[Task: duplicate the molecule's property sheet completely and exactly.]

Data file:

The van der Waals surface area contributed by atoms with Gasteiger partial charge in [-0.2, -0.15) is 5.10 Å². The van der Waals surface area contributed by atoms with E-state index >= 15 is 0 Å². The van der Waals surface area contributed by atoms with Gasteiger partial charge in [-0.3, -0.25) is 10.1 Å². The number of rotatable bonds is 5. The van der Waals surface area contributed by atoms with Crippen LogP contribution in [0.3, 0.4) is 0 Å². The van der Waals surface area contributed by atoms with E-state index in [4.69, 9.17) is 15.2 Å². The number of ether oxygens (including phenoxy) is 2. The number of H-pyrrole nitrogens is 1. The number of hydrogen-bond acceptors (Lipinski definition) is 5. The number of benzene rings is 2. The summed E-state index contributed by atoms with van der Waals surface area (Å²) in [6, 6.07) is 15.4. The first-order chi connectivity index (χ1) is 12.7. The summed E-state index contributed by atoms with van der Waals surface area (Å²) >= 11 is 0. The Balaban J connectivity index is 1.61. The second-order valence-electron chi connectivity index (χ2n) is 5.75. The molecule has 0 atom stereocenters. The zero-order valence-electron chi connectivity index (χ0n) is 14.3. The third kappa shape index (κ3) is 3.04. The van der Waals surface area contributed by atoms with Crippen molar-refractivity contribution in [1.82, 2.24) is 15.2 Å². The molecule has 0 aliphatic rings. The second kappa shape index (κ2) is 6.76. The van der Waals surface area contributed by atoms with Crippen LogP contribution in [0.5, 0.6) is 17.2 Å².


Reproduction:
The van der Waals surface area contributed by atoms with Gasteiger partial charge in [-0.2, -0.15) is 5.10 Å². The van der Waals surface area contributed by atoms with E-state index >= 15 is 0 Å². The van der Waals surface area contributed by atoms with Gasteiger partial charge in [-0.3, -0.25) is 10.1 Å². The number of rotatable bonds is 5. The van der Waals surface area contributed by atoms with Crippen LogP contribution in [0.3, 0.4) is 0 Å². The van der Waals surface area contributed by atoms with E-state index in [4.69, 9.17) is 15.2 Å². The number of ether oxygens (including phenoxy) is 2. The number of H-pyrrole nitrogens is 1. The number of hydrogen-bond acceptors (Lipinski definition) is 5. The number of benzene rings is 2. The summed E-state index contributed by atoms with van der Waals surface area (Å²) in [6, 6.07) is 15.4. The first-order chi connectivity index (χ1) is 12.7. The summed E-state index contributed by atoms with van der Waals surface area (Å²) >= 11 is 0. The Balaban J connectivity index is 1.61. The second-order valence-electron chi connectivity index (χ2n) is 5.75. The molecule has 0 atom stereocenters. The zero-order valence-electron chi connectivity index (χ0n) is 14.3. The third kappa shape index (κ3) is 3.04. The van der Waals surface area contributed by atoms with Crippen molar-refractivity contribution in [1.82, 2.24) is 15.2 Å². The molecule has 0 aliphatic rings. The second kappa shape index (κ2) is 6.76. The van der Waals surface area contributed by atoms with Crippen LogP contribution in [0.5, 0.6) is 17.2 Å².